Family-owned businesses make up a significant portion of all businesses registered and operating in South Africa. In fact, family-owned businesses are today recognised as vital participants in, and contributors to, the country’s economy.
Unlike other businesses, family-owned businesses face their own set of unique challenges. As families and family-owned businesses develop and grow, personal relationships between family members often start to become more complex, more difficult and in some cases, more fragmented. As a result of these dynamics, fewer than half of all family-owned businesses are able to survive a generational change in ownership, and a very small percentage prove sustainable beyond the third generation.
According to Michelle Geraghty, Business Development Head at FNB Business Advisory, the majority of family-owned businesses fail by not planning for succession and other events including family conflicts, divorce and transition of leadership. However, Geraghty argues that does not need to be the case, and that a family-owned business has the potential to go from strength to strength through generations, provided that appropriate governance frameworks to manage the family dynamic are adopted and agreed to by all the family members.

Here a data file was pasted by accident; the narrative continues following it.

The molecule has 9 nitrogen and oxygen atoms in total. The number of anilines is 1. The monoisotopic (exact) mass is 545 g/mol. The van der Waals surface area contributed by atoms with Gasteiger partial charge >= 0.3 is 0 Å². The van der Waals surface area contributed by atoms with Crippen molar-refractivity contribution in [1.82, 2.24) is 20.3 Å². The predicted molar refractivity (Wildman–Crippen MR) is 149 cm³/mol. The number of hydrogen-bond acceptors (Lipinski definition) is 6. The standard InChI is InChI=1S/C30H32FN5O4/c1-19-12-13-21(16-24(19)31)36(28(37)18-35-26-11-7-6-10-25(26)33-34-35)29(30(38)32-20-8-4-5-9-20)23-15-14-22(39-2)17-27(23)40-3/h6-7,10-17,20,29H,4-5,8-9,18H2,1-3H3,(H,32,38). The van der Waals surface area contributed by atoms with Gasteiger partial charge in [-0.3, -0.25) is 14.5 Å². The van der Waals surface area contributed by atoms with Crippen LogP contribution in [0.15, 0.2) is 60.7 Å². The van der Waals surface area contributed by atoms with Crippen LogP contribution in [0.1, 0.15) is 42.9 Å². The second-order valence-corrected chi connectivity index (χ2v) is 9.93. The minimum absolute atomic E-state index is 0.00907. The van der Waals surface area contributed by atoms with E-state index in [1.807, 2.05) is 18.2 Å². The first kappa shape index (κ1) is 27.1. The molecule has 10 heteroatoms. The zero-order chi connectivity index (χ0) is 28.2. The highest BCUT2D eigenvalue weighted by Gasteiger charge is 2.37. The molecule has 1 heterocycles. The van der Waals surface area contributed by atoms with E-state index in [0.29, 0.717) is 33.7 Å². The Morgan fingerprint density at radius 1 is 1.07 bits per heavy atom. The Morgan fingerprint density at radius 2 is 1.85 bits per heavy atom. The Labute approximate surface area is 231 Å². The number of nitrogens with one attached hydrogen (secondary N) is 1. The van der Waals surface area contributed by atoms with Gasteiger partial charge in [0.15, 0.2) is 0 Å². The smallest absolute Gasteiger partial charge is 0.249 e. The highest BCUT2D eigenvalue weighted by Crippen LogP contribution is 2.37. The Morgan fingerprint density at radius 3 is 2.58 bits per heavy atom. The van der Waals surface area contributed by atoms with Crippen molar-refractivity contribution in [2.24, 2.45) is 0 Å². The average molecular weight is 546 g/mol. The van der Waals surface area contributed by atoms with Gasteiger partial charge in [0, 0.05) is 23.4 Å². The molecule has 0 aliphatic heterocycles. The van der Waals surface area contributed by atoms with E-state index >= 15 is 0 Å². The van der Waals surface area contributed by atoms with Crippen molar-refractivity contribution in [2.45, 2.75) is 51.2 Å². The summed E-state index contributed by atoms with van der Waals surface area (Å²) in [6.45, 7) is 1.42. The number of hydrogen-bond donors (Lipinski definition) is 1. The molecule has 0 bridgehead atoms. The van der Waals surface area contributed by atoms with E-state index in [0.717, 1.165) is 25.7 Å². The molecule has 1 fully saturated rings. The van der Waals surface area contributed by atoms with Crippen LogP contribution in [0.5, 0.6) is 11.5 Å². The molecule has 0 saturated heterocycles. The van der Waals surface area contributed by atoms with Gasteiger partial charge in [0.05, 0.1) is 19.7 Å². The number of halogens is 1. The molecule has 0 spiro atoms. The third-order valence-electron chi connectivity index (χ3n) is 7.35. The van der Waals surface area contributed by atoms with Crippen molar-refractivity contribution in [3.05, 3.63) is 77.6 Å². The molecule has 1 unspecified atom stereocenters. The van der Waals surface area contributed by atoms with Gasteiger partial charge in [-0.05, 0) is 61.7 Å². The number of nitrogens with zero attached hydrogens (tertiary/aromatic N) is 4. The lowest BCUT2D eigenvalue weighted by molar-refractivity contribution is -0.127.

“A family business constitution is the ideal way of managing the family dynamic within a business and ensuring that relationships are protected while the best interests of the business are advanced,” says Geraghty.
She describes a family constitution as a written document that exists alongside and must be aligned with the other business governance frameworks, such as a shareholder agreement or memorandum of incorporation, as it sets out the rights, values, responsibilities and rules that apply to all family members as stakeholders of the business whether active or passive.
Geraghty explains, “that a family business constitution does not need to be complicated and can be tailored to the evolving requirements of the family-owned business as the family grows and new spouses, partners and generations are added.”
Geraghty advises family-owned businesses to introduce a family constitution as early as possible, when the family and business structure are as uncomplicated as possible, and decisions regarding the guidelines or rules to be included in the framework can be made objectively. But she points out that a constitution can be established at any point in a business’ history and doing so can avoid significant conflict down the line.
“In our experience at FNB, while some of the decisions that need to be made when setting up a constitution can be uncomfortable, especially for a long-standing business, the relatively minor pain of making those choices now pales in comparison to the potentially massive, and possibly business destroying, conflict that a family constitution can help prevent in the future,” says Geraghty.
Geraghty adds that conflict avoidance is not the only reason for, or benefit of, a family business constitution. “In addition to setting out plans and structures to deal with situations that could arise during the course of business, the family constitution can be a highly effective recruitment, remuneration, compensation, retirement and succession planning vehicle, and it is an excellent way of maintaining certainty within the business in the event of a family event or tragedy, like the severe illness, injury, divorce or even death of a family member who is a shareholder.”